Fusarium Crown and Root Rot of Greenhouse Tomatoes in Texas. L. W. Barnes, Texas Plant Disease Diagnostic Laboratory, College Station 77843. R. D. Martyn, Texas Agricultural Experiment Station, College Station 77843. Plant Dis. 69:1100. Accepted for publication 11 September 1985. Copyright 1985 The American Phytopathological Society. DOI: 10.1094/PD-69-1100d.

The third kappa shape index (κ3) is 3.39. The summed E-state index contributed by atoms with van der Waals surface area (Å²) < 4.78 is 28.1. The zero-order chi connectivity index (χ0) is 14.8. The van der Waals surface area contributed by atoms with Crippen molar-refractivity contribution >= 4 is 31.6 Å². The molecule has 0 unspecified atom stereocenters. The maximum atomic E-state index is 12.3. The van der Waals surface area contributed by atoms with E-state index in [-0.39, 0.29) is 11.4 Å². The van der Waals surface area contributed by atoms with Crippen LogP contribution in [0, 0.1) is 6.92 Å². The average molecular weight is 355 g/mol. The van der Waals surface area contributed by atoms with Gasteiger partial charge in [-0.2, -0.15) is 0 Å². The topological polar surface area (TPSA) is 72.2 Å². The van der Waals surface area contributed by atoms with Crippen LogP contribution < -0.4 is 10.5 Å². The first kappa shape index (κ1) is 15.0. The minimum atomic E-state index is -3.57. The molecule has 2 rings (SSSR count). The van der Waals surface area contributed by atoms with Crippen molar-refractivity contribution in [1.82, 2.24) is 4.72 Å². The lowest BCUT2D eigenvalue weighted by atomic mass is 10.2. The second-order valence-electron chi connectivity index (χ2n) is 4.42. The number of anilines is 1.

Fusarium crown and root rot (FCRR) of tomato (Lycopersicon esculentum Mill.), caused by Fusarium oxysporum Schlecht. f. sp. radicis-lycopersici Jarvis & Shoemaker (FORL), was confirmed in Texas in 1984 on mature, fruit-bearing plants of cv. Laura in a commercial greenhouse. In one house, approximately 50% (1,000) of the plants died. The fungus was isolated from lower stem tissue on Komada medium and identified as FORL by cross-inoculations with it and races 1 and 2 of F. oxysporum f. sp. lycopersici (FOL-1 and FOL-2) onto five tomato cultivars: Bonny Best, Tropic, Walter, Laura, and an unnamed FCRR-resistant variety (De Ruiter Seeds, Inc.) FOL-1 caused wilt only in Bonny Best, whereas FOL-2 caused wilt in Bonny Best and Tropic. The Laura isolate was pathogenic to each cultivar tested except the FCRR-resistant variety. Symptoms included chlorosis, stem girdling, root and crown lesions, limited vascular discoloration, and wilting. Maximum disease incidence caused by FORL in Bonny Best. Tropic, Walter, Laura, and the FCRR-resistant variety was 47, 80, 93, 55, and 0%, respectively. The occurrence of FCRR in Texas extends the number of states reporting this disease to five: California, Ohio, Florida, New Hampshire, and Texas.